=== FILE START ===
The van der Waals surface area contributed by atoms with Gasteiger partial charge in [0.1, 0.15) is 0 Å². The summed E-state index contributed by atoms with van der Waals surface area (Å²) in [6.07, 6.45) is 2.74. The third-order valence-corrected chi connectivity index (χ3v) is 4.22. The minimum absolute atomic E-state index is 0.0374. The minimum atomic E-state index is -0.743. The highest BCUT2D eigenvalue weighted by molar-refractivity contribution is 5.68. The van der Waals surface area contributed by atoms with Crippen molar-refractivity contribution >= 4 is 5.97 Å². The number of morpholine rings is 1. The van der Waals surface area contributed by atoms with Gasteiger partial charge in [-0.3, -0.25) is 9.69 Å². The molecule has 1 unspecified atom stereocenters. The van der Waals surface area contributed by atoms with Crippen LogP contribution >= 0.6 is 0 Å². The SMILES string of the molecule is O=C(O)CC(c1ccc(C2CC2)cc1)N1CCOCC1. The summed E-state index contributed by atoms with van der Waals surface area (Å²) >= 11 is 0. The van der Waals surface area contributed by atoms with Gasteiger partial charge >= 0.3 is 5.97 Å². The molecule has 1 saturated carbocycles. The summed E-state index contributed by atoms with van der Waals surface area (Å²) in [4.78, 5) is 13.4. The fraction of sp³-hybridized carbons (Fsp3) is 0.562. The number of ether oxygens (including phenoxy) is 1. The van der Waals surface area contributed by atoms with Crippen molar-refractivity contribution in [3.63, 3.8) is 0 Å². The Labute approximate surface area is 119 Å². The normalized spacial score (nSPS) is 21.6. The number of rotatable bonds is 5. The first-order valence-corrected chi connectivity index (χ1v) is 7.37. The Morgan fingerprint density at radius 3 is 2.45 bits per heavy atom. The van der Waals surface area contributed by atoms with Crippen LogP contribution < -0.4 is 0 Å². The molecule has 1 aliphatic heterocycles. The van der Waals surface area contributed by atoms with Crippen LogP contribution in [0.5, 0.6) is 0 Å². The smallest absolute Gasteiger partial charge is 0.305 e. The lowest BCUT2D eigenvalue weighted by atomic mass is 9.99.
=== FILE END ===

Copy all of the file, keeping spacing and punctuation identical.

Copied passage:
The van der Waals surface area contributed by atoms with Gasteiger partial charge in [0.1, 0.15) is 0 Å². The summed E-state index contributed by atoms with van der Waals surface area (Å²) in [6.07, 6.45) is 2.74. The third-order valence-corrected chi connectivity index (χ3v) is 4.22. The minimum absolute atomic E-state index is 0.0374. The minimum atomic E-state index is -0.743. The highest BCUT2D eigenvalue weighted by molar-refractivity contribution is 5.68. The van der Waals surface area contributed by atoms with Crippen molar-refractivity contribution >= 4 is 5.97 Å². The number of morpholine rings is 1. The van der Waals surface area contributed by atoms with Gasteiger partial charge in [-0.3, -0.25) is 9.69 Å². The molecule has 1 unspecified atom stereocenters. The van der Waals surface area contributed by atoms with Crippen LogP contribution >= 0.6 is 0 Å². The SMILES string of the molecule is O=C(O)CC(c1ccc(C2CC2)cc1)N1CCOCC1. The summed E-state index contributed by atoms with van der Waals surface area (Å²) >= 11 is 0. The van der Waals surface area contributed by atoms with Gasteiger partial charge >= 0.3 is 5.97 Å². The molecule has 1 saturated carbocycles. The summed E-state index contributed by atoms with van der Waals surface area (Å²) in [4.78, 5) is 13.4. The fraction of sp³-hybridized carbons (Fsp3) is 0.562. The number of ether oxygens (including phenoxy) is 1. The van der Waals surface area contributed by atoms with Crippen molar-refractivity contribution in [3.63, 3.8) is 0 Å². The Labute approximate surface area is 119 Å². The normalized spacial score (nSPS) is 21.6. The number of rotatable bonds is 5. The first-order valence-corrected chi connectivity index (χ1v) is 7.37. The Morgan fingerprint density at radius 3 is 2.45 bits per heavy atom. The van der Waals surface area contributed by atoms with Crippen LogP contribution < -0.4 is 0 Å². The molecule has 1 aliphatic heterocycles. The van der Waals surface area contributed by atoms with Crippen LogP contribution in [0.5, 0.6) is 0 Å². The smallest absolute Gasteiger partial charge is 0.305 e. The lowest BCUT2D eigenvalue weighted by atomic mass is 9.99.